SLUDGE CITY (Warning: graphic content)
I've had this '02 540i Touring for a few years now and use it as a DD. I got it with around 50K miles. And it now has just over 100K on it. It had a coolant leak that needed attention so I took it to my wrench who's also a good friend.
We found it was not only leaking from the radiator (which was just over 2 years old), but also some water pipes running through the valley towards the firewall, so the intake had to come off. This was going to start getting expensive, but I had no idea...
With the intake off, I decided that maybe we should go ahead and do the VCGs as well, since I noticed a little seepage. After the valve covers were wrestled off, this is what we found:
So, okay. I've never seen ANYTHING like that before. Neither had he. I'm just thinking, "do I just put it back together and forget about it and dump the car? Or do I try to get it back on the road and deal?" I voted for the latter.
The closest we can figure is that someone tried to see how long they could go without changing the oil. I decided that we should try to clean what we could and do some "while you're in there" stuff. Here's a few more pics of the carnage:
The strategy was to clean as much sludge off of the front of the motor as possible but not touch the valve train. The thought being that if some little piece fell down and got sucked into an oil passage and clogged it up, it would not be a good thing. On the other hand there were only like 3 or 4 places on the front of the motor that I had to be careful not to get anything into. If in the process of cleaning it, something fell down, it just hit the floor. So I armed myself with some Xenit and a few plastic scrapers and a dental pick and went to work. The top layer of sludge was like the consistency of Vaseline, under that it got a little waxy and the stuff that was stuck to the metal was very much like Cosmoline.
After about 6 hours:
After another 6 hours:
Here's a pic of one of the timing chain guides that we pulled (there's plastic under there somewhere):
After I was "done" cleaning, we decided to remedy the problem of the leaky cooling pipes. Basically there are two pipes that run down the valley from the water pump to an accumulator in the back of the motor. To get to them at the back where mine were leaking (and have before), you have to remove the intake which takes at least a few hours. Lots of labor to replace some o-rings. We decided that welding the pipes to the accumulator itself might work!
I guess time will tell if this was a good idea or not!
The valve covers are Magnesium and are powder coated some weird gold-ish silverfish color from the factory. After a while this powder coat starts flaking off. I never liked the color, so I decided to have them powder coated black instead.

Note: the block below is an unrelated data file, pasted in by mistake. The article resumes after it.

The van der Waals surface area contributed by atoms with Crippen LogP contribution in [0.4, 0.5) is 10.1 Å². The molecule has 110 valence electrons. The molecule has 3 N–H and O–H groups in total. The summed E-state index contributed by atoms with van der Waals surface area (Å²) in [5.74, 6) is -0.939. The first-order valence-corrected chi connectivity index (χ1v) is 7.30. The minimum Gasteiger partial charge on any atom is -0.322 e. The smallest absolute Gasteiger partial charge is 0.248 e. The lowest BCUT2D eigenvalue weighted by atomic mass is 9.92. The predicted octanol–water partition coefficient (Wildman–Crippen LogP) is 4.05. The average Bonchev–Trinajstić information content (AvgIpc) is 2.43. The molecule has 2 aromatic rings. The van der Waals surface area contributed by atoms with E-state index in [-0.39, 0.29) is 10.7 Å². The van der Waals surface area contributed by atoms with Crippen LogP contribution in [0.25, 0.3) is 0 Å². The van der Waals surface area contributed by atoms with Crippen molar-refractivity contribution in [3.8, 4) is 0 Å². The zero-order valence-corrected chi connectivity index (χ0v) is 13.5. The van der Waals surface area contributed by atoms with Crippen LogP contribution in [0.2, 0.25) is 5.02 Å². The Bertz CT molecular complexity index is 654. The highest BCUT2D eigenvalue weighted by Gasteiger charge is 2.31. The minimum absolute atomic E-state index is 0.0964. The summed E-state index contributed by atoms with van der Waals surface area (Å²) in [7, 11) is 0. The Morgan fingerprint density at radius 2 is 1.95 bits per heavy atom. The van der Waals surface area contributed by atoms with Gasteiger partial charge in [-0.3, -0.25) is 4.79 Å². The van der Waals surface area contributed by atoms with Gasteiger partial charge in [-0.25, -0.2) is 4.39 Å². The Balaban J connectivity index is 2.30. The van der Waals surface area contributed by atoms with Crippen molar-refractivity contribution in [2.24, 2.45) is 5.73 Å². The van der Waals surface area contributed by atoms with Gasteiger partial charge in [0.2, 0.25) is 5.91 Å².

Now the original reason for this shop visit was to replace a leaky radiator (plastic with plastic expansion tank). The system runs HOT, I'm guessing so they could eek out a few more MPGs. It also runs at pretty high pressure (2 bar). This I think contributes to the early failure of the whole system. Plastic gets brittle and breaks from the pressure.
I decided to try Evans this time instead of BMW's factory coolant (thanks Chief!). (http://www.evanscooling.com/products...mance-coolant/) So far when the car is up to operating temp I can grab a hose and squeeze it and it's totally pliable. If I open the cap it just lets out a little "pffff." Maybe 3 or 4 lbs of pressure instead of ~30. Much better. Again, we'll see how this all works out.
So in all, after about 12 of my hours and 30 of my wrench's, the front of the motor's clean, it's got a new timing chain, new guides, new tensioner, new motor mounts, all new hoses, new water pump, new tstat, new radiator, new oil separator, modified coolant pipe/accumulator assembly, new VCGs, resealed intake manifold, resealed injectors, crank seal, basically resealed the whole top and front of the motor, finally new headlight adjusters and new rear hatch and glass shocks. Ughhh... Still on the list are new rear subframe mounts and shocks at some point. I just need to recover from this bill! Hopefully I've done enough at this point to secure me a couple more years with the car. Only time will tell.
What did I learn? NEVER buy a used car without FULL RECORDS! I had the records from the PO who had owned the car for a couple of years, always serviced at the dealer. I f course also had a PPI done, but nothing would have shown the extent of the mess we found inside the motor. When I first got the car I noticed a little balls of oil inside the fins of the oil filter. I did a few low-interval oil changes that seemed to clear it up pretty much. I just thought maybe the car had a little gunk, but nothing this bad. I couldn't see the damage from just looking inside the fill hole. So yeah, FULL RECORDS next time.
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